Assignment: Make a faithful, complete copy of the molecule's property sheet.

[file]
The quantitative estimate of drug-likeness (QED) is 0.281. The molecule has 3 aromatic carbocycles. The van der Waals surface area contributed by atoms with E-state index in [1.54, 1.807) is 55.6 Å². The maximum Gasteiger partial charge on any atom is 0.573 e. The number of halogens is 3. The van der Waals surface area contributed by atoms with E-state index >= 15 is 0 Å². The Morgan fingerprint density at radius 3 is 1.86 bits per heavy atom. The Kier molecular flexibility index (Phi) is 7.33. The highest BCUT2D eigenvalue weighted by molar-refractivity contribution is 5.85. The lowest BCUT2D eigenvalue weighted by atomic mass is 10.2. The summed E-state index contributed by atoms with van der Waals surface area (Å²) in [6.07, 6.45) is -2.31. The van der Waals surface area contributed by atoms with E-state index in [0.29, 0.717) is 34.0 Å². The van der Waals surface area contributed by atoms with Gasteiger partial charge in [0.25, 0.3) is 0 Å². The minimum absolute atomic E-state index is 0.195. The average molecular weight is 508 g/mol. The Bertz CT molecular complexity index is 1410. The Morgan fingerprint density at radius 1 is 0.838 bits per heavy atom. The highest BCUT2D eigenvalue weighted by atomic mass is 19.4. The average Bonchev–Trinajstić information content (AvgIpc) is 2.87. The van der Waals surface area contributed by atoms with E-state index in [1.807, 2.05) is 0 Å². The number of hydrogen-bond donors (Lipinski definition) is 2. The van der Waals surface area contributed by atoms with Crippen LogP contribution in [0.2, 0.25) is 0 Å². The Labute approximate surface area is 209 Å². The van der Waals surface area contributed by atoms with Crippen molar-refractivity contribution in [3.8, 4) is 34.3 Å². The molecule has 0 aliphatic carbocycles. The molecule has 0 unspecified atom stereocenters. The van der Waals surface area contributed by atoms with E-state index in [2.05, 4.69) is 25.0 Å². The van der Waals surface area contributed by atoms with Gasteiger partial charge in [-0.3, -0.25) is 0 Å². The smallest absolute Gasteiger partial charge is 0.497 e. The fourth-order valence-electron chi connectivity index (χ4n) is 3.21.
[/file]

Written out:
The quantitative estimate of drug-likeness (QED) is 0.281. The molecule has 3 aromatic carbocycles. The van der Waals surface area contributed by atoms with E-state index in [1.54, 1.807) is 55.6 Å². The maximum Gasteiger partial charge on any atom is 0.573 e. The number of halogens is 3. The van der Waals surface area contributed by atoms with E-state index >= 15 is 0 Å². The Morgan fingerprint density at radius 3 is 1.86 bits per heavy atom. The Kier molecular flexibility index (Phi) is 7.33. The highest BCUT2D eigenvalue weighted by molar-refractivity contribution is 5.85. The lowest BCUT2D eigenvalue weighted by atomic mass is 10.2. The summed E-state index contributed by atoms with van der Waals surface area (Å²) in [6.07, 6.45) is -2.31. The van der Waals surface area contributed by atoms with E-state index in [0.29, 0.717) is 34.0 Å². The van der Waals surface area contributed by atoms with Gasteiger partial charge in [0.25, 0.3) is 0 Å². The minimum absolute atomic E-state index is 0.195. The average molecular weight is 508 g/mol. The Bertz CT molecular complexity index is 1410. The Morgan fingerprint density at radius 1 is 0.838 bits per heavy atom. The highest BCUT2D eigenvalue weighted by atomic mass is 19.4. The average Bonchev–Trinajstić information content (AvgIpc) is 2.87. The van der Waals surface area contributed by atoms with E-state index in [1.807, 2.05) is 0 Å². The number of hydrogen-bond donors (Lipinski definition) is 2. The van der Waals surface area contributed by atoms with Crippen LogP contribution in [0.2, 0.25) is 0 Å². The Labute approximate surface area is 209 Å². The van der Waals surface area contributed by atoms with Crippen molar-refractivity contribution in [3.8, 4) is 34.3 Å². The molecule has 0 aliphatic carbocycles. The molecule has 0 unspecified atom stereocenters. The van der Waals surface area contributed by atoms with E-state index in [2.05, 4.69) is 25.0 Å². The van der Waals surface area contributed by atoms with Gasteiger partial charge in [-0.3, -0.25) is 0 Å². The smallest absolute Gasteiger partial charge is 0.497 e. The fourth-order valence-electron chi connectivity index (χ4n) is 3.21.